Villages located in and around water sources originating from areas such as Moragahakanda that are known to enrich waterways around the country have since of late been subject to drought conditions. As indicated by Ananda, upon a request made by Divisional Secretary Piyal Jayasooriya, the project included as part of its to-do list, the conservation and restoration project which chose the villages of Ranamure, Lakegala, and Halminiya. The dams constructed, which are indicative of overly exploitative mechanisms have spiked fluctuations in climate, resulting in numerous environmental consequences; droughts being commonplace. Claiming the project’s ability to spread awareness, Ananda said: “So, currently around 75% of our work has been complete. This is all conducted together with the help of the surrounding community. This propagates the message of conservation to the society along with the message of sustainable development.”
The descendants of Ravana
Meanwhile Ranamure, as asserted by Ananda is renowned for its age-old medicinal techniques practised by its indigenous doctors who are commonly regarded as descendants of Ravana. Whilst providing assistance to these doctors with hopes of restoring this age-old practice reflective of Sri Lanka’s culture, the organisation has connected with three such doctors. The organisation has taken into account the process of manufacturing, the promotion of indigenous medicine, and the launch of a book for one of the doctors. “These medicines have been conserved for many years. Dumbara Nethra Thailaya, Divyangana Thailaya, and Maha Handi Thela, for instance, are powerful medicines.”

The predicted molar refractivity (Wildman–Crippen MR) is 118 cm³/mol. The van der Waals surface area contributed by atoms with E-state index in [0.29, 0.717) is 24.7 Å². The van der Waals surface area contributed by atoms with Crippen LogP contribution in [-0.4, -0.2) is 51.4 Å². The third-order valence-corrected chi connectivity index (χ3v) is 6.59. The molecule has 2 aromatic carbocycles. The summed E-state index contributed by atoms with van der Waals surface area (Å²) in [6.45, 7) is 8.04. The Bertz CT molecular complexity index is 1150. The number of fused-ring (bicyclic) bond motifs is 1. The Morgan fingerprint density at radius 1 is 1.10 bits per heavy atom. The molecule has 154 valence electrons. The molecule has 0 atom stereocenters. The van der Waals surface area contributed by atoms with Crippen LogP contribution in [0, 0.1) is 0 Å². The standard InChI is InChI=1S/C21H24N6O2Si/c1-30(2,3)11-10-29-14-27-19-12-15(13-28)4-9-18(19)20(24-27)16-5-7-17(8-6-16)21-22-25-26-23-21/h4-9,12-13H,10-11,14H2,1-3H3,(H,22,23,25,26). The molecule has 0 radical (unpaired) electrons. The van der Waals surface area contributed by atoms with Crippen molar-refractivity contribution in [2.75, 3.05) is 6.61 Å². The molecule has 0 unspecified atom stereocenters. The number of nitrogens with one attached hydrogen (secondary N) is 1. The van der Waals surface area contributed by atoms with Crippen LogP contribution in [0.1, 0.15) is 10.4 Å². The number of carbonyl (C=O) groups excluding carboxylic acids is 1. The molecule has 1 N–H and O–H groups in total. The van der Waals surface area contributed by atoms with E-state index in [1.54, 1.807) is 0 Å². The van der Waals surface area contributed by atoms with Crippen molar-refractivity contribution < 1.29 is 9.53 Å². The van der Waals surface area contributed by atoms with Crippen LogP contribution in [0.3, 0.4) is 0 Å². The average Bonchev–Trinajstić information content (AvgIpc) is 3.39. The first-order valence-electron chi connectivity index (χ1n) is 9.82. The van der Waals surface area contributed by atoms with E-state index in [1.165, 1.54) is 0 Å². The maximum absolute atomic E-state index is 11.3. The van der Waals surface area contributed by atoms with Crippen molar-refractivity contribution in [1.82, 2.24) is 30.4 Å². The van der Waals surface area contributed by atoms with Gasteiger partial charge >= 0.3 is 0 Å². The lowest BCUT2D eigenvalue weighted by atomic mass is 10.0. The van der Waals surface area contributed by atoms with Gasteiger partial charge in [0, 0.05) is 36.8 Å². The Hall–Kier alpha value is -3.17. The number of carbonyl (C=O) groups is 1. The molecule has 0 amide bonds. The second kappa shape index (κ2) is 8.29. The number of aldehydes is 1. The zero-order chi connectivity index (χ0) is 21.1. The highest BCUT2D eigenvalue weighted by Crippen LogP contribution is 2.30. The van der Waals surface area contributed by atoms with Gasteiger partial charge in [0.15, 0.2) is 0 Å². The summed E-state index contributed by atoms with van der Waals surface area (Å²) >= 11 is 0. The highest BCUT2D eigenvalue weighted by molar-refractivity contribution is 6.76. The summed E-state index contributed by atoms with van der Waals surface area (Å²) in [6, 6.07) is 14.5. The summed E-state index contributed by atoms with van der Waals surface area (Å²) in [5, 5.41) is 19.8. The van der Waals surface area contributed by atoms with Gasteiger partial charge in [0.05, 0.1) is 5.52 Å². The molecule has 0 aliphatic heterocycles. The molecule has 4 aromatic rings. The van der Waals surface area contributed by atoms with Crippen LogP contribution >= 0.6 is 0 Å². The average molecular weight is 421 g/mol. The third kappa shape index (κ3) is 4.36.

Identifying the need to address the adversity endured by the women in Laggala, assistance has been laid to clean, pack, and sell predominantly grown crops such as kuranhan, madu, rice, goraka, ginger, and saffron.
Possibly the most notable advancement by the organisation is pertaining to conservation activities in Pitawal Patana, a renowned World Heritage Site. This particular project as The Sunday Morning Brunch learnt is fourfold. One; the construction of a stone barrier as a means of evading the adverse impact to Pitawala Patana’s endemic flora and fauna such as Kithisinghe’s Marble Frog. Ananda denoted the vehicles that travel alongside the reserve to be a burgeoning issue. Considering the flood of visitors entering the premises, the dire requirement for a refreshment joint was addressed with the construction of a park. Staying true to its ethos, the park also acts as an ideal location for the spreading of awareness on the vitality of the area. Whilst reforesting 6 ha of land which has undergone notable degradation, around 50 guides have also been stationed in the area under the guidance and supervision of the Central Environmental Authority (CEA) and Tourism Board. “It is worthy to note that all our activities are carried out under the scrutiny, supervision, and guidance of the Forest Department,” emphasised Ananda.
Despite Sri Lanka’s plush external beauty, she carries deep internal wounds. “We see a number of environmental issues. For instance, the number of rainy days has decreased, droughts have increased, and environmental changes within the country are becoming more prominent. Very slowly we are going towards destruction, so I think more people must engage in the conservation of our environment.”
Prominence granted to Dumbara is attributed to its inherent nature of being regarded as a cloud forest, since its benefits soar far beyond the confines of our local boundaries. “People in Australia and New Zealand will only be able to breathe clean air if the cloud forests are well preserved. The preservation of Sri Lanka’s natural wonders affects the world at large. So because of this, officials, politicians, and officials who are yet to be appointed must be environment-friendly individuals,” concluded Ananda.